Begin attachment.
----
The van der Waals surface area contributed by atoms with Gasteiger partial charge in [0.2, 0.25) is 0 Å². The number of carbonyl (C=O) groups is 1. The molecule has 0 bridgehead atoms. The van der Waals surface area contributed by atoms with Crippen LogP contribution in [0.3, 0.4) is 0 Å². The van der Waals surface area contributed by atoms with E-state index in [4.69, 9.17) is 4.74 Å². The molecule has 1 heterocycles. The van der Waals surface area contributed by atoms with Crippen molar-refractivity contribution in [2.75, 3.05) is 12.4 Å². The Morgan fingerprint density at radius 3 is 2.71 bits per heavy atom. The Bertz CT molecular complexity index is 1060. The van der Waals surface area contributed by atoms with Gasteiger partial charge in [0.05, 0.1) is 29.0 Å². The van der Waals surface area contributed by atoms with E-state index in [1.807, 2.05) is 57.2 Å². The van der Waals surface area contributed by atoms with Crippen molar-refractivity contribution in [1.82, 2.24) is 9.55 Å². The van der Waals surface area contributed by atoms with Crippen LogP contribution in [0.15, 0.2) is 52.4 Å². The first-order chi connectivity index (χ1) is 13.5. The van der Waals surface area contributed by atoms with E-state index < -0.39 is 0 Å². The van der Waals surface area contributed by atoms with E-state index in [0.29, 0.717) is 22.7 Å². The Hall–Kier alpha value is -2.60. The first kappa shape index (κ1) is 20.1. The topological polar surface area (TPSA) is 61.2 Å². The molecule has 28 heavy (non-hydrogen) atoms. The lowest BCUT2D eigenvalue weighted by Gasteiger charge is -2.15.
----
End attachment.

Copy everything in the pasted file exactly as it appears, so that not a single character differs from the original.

The van der Waals surface area contributed by atoms with Gasteiger partial charge in [0.2, 0.25) is 0 Å². The number of carbonyl (C=O) groups is 1. The molecule has 0 bridgehead atoms. The van der Waals surface area contributed by atoms with Crippen LogP contribution in [0.3, 0.4) is 0 Å². The van der Waals surface area contributed by atoms with E-state index in [4.69, 9.17) is 4.74 Å². The molecule has 1 heterocycles. The van der Waals surface area contributed by atoms with Crippen molar-refractivity contribution in [2.75, 3.05) is 12.4 Å². The Morgan fingerprint density at radius 3 is 2.71 bits per heavy atom. The Bertz CT molecular complexity index is 1060. The van der Waals surface area contributed by atoms with Gasteiger partial charge in [0.05, 0.1) is 29.0 Å². The van der Waals surface area contributed by atoms with E-state index in [1.807, 2.05) is 57.2 Å². The van der Waals surface area contributed by atoms with Crippen molar-refractivity contribution in [1.82, 2.24) is 9.55 Å². The van der Waals surface area contributed by atoms with Crippen LogP contribution in [0.15, 0.2) is 52.4 Å². The first-order chi connectivity index (χ1) is 13.5. The van der Waals surface area contributed by atoms with E-state index < -0.39 is 0 Å². The van der Waals surface area contributed by atoms with E-state index in [0.29, 0.717) is 22.7 Å². The Hall–Kier alpha value is -2.60. The first kappa shape index (κ1) is 20.1. The topological polar surface area (TPSA) is 61.2 Å². The molecule has 28 heavy (non-hydrogen) atoms. The lowest BCUT2D eigenvalue weighted by Gasteiger charge is -2.15.